Bottom Line: The common yearly count of incidents would make it seem that more severe incidents cannot be predicted by safety climate and also fails to show the strongest predictive effects of less severe incidents.This research is the first to examine assumptions regarding aggregation periods when constructing safety-related incident rates.Our work guides organizations in planning their survey program, recommending more frequent measurement of safety climate.

View Article: PubMed Central - PubMed

Affiliation: Department of Psychology, Texas A&M University, College Station, TX USA.

ABSTRACT

Purpose: This study investigates safety climate as both a leading (climate → incident) and a lagging (incident → climate) indicator of safety-critical incidents. This study examines the "shelf life" of a safety climate assessment and its relationships with incidents, both past and future, by examining series of incident rates in order to determine when these predictive relationships expire.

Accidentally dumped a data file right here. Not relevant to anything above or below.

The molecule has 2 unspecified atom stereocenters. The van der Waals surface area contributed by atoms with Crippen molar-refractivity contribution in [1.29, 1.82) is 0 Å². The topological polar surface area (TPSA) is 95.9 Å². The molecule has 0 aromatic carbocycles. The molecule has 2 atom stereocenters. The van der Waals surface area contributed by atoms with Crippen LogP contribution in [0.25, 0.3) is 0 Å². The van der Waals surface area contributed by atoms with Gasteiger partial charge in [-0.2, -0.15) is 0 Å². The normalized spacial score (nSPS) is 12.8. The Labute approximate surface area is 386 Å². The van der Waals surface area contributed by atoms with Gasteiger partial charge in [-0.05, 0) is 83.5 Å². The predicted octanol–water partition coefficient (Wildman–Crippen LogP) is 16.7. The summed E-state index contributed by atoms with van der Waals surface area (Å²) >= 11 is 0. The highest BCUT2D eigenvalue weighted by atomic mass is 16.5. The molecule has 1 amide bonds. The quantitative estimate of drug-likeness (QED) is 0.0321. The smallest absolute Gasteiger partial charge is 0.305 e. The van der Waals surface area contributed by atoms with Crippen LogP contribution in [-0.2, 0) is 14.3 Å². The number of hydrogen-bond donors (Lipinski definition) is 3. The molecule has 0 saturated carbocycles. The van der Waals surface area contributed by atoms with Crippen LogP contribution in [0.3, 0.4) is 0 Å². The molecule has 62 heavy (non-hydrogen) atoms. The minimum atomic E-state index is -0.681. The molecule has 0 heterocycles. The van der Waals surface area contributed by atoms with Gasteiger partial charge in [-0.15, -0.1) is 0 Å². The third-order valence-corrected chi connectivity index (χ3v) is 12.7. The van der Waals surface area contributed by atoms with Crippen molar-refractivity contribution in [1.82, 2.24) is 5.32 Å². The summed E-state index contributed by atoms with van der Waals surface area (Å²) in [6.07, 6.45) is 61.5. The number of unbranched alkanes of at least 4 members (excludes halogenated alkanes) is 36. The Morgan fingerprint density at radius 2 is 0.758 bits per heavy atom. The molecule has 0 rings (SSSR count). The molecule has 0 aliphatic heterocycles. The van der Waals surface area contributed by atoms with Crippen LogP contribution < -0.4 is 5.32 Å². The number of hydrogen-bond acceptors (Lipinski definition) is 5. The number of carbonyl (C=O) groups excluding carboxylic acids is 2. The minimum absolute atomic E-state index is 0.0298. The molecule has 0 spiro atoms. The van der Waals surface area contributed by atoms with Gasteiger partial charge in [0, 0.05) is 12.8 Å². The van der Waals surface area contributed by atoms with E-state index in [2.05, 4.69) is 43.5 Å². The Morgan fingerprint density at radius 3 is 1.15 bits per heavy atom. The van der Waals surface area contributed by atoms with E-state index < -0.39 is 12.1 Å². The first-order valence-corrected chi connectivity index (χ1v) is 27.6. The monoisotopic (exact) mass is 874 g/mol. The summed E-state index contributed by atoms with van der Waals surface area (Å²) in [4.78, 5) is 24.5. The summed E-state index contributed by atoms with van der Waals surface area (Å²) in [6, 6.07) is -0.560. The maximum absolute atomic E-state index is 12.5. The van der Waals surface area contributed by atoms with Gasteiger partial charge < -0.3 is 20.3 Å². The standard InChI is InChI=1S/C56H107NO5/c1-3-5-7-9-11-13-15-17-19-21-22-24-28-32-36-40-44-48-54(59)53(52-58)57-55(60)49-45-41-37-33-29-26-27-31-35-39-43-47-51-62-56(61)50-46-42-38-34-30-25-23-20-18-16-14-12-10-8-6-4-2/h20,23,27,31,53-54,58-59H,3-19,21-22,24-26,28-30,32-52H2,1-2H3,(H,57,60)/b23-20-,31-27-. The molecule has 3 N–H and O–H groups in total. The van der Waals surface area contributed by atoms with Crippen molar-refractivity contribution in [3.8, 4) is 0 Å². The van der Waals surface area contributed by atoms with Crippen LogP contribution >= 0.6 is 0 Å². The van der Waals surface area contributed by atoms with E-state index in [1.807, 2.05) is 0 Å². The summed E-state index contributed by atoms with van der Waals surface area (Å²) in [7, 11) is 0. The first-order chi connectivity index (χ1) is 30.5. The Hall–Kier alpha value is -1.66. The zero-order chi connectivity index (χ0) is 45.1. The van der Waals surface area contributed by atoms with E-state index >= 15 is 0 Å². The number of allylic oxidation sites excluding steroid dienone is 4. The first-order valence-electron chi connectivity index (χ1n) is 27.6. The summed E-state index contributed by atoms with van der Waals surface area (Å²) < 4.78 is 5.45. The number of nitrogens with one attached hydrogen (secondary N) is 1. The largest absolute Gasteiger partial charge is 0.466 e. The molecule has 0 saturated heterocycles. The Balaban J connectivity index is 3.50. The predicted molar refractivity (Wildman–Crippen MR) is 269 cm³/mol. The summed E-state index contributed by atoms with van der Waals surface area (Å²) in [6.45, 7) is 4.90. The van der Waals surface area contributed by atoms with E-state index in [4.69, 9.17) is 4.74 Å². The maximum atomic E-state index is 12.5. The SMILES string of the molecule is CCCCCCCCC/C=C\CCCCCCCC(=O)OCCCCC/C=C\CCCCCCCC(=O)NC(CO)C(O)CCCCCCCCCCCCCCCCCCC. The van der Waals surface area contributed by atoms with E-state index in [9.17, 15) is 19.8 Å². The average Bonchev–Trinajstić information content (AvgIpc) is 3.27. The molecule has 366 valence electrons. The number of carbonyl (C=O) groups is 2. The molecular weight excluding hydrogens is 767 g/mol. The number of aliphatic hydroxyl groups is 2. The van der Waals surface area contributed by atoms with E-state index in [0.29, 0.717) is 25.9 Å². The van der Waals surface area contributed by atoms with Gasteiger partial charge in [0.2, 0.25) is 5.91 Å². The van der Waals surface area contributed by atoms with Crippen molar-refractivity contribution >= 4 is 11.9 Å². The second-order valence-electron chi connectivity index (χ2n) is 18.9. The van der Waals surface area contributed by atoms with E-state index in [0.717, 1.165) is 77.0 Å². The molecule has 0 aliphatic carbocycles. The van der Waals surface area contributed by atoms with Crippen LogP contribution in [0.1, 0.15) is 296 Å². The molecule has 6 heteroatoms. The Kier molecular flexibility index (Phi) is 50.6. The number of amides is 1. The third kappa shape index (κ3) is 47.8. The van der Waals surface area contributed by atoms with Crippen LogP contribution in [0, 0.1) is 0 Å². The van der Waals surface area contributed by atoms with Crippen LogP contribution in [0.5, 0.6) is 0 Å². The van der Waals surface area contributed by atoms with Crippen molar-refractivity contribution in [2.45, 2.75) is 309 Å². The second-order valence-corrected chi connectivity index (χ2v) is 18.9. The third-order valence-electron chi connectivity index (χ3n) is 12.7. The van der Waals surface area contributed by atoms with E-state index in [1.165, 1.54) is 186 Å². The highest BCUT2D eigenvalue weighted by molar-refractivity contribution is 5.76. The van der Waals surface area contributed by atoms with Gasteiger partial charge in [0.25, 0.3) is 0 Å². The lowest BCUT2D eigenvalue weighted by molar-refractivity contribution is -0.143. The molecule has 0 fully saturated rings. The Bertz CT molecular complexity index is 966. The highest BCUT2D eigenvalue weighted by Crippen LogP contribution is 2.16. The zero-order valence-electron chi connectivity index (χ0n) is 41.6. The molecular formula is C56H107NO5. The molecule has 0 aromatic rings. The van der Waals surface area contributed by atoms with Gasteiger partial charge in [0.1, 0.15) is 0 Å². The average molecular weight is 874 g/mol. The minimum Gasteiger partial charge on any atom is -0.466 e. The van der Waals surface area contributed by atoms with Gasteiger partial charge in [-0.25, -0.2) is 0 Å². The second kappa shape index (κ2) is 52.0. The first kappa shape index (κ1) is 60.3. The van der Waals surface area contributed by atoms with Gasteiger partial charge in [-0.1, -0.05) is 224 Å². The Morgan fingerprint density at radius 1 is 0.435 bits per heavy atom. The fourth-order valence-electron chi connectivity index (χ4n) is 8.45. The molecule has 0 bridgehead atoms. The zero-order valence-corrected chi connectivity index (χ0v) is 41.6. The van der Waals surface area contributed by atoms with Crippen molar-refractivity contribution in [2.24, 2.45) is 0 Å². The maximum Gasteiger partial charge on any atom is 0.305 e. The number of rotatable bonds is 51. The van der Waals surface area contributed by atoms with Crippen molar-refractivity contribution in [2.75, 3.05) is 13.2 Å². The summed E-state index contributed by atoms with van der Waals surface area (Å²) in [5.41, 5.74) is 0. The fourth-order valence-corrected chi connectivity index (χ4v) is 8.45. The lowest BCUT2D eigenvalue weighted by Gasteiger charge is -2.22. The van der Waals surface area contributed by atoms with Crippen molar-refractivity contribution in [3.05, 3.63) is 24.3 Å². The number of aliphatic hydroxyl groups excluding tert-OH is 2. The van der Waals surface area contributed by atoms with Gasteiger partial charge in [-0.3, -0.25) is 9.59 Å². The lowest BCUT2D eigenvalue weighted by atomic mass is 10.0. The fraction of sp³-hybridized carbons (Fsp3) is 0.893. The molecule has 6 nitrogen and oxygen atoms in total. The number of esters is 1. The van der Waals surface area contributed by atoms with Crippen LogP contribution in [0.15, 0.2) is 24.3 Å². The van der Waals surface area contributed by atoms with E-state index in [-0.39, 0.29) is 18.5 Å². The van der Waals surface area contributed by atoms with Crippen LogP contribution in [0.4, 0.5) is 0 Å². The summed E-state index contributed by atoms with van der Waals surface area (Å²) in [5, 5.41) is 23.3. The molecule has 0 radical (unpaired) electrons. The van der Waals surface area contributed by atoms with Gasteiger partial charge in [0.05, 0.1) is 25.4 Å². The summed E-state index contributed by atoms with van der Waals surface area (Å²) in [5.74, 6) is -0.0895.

Design/methodology/approach: A survey was conducted at a large, multinational chemical manufacturing company, with 7,467 responses at 42 worksites in 12 countries linked to over 14,000 incident records during the 2 years prior and 2 years following the survey period. Regressions revealed that safety climate predicts incidents of varying levels of severity, but it predicts the most severe incidents over the shortest period of time. The same is true for incidents predicting safety climate, with more severe incidents having a shorter predictive window. For the most critical relationship (climate predicting more severe incidents), the ability of a safety climate assessment to predict incidents expires after 3 months.

Implications: The choice of aggregation period in constructing incident rates is essential in understanding the safety climate-incident relationship. The common yearly count of incidents would make it seem that more severe incidents cannot be predicted by safety climate and also fails to show the strongest predictive effects of less severe incidents.

Originality/value: This research is the first to examine assumptions regarding aggregation periods when constructing safety-related incident rates. Our work guides organizations in planning their survey program, recommending more frequent measurement of safety climate.

No MeSH data available.


Related in: MedlinePlus